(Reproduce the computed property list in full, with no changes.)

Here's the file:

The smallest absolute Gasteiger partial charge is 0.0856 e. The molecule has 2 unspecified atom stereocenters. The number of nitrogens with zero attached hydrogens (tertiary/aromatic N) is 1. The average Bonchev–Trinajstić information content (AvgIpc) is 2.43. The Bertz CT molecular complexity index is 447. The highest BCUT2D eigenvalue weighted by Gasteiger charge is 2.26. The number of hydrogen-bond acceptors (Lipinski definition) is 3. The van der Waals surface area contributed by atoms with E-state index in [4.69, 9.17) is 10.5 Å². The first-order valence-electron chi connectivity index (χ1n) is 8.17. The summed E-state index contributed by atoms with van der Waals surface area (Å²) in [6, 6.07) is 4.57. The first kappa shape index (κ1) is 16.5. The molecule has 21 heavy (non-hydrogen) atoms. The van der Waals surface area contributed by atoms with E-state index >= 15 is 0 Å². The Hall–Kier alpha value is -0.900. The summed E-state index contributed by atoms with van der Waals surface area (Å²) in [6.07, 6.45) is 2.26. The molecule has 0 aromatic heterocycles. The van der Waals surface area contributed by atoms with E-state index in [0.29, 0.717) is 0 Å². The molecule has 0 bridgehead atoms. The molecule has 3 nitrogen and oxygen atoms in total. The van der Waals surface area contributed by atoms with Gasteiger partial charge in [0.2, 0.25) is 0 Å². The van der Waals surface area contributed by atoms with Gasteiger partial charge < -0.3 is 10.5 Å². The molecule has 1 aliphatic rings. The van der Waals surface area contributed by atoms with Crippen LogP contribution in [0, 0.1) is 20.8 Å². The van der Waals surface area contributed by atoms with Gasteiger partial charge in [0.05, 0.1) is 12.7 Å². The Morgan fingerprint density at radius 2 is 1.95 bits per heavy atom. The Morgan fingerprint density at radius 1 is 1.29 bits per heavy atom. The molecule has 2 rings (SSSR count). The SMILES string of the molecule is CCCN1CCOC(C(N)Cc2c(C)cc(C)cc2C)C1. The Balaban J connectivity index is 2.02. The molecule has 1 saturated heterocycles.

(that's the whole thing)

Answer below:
The smallest absolute Gasteiger partial charge is 0.0856 e. The molecule has 2 unspecified atom stereocenters. The number of nitrogens with zero attached hydrogens (tertiary/aromatic N) is 1. The average Bonchev–Trinajstić information content (AvgIpc) is 2.43. The Bertz CT molecular complexity index is 447. The highest BCUT2D eigenvalue weighted by Gasteiger charge is 2.26. The number of hydrogen-bond acceptors (Lipinski definition) is 3. The van der Waals surface area contributed by atoms with E-state index in [4.69, 9.17) is 10.5 Å². The first-order valence-electron chi connectivity index (χ1n) is 8.17. The summed E-state index contributed by atoms with van der Waals surface area (Å²) in [6, 6.07) is 4.57. The first kappa shape index (κ1) is 16.5. The molecule has 21 heavy (non-hydrogen) atoms. The van der Waals surface area contributed by atoms with E-state index >= 15 is 0 Å². The Hall–Kier alpha value is -0.900. The summed E-state index contributed by atoms with van der Waals surface area (Å²) in [6.07, 6.45) is 2.26. The molecule has 0 aromatic heterocycles. The van der Waals surface area contributed by atoms with E-state index in [0.29, 0.717) is 0 Å². The molecule has 0 bridgehead atoms. The molecule has 3 nitrogen and oxygen atoms in total. The van der Waals surface area contributed by atoms with Gasteiger partial charge in [0.2, 0.25) is 0 Å². The van der Waals surface area contributed by atoms with Gasteiger partial charge < -0.3 is 10.5 Å². The molecule has 1 aliphatic rings. The van der Waals surface area contributed by atoms with Crippen LogP contribution in [0, 0.1) is 20.8 Å². The van der Waals surface area contributed by atoms with Gasteiger partial charge in [0.05, 0.1) is 12.7 Å². The Morgan fingerprint density at radius 2 is 1.95 bits per heavy atom. The Morgan fingerprint density at radius 1 is 1.29 bits per heavy atom. The molecule has 2 rings (SSSR count). The SMILES string of the molecule is CCCN1CCOC(C(N)Cc2c(C)cc(C)cc2C)C1. The Balaban J connectivity index is 2.02. The molecule has 1 saturated heterocycles.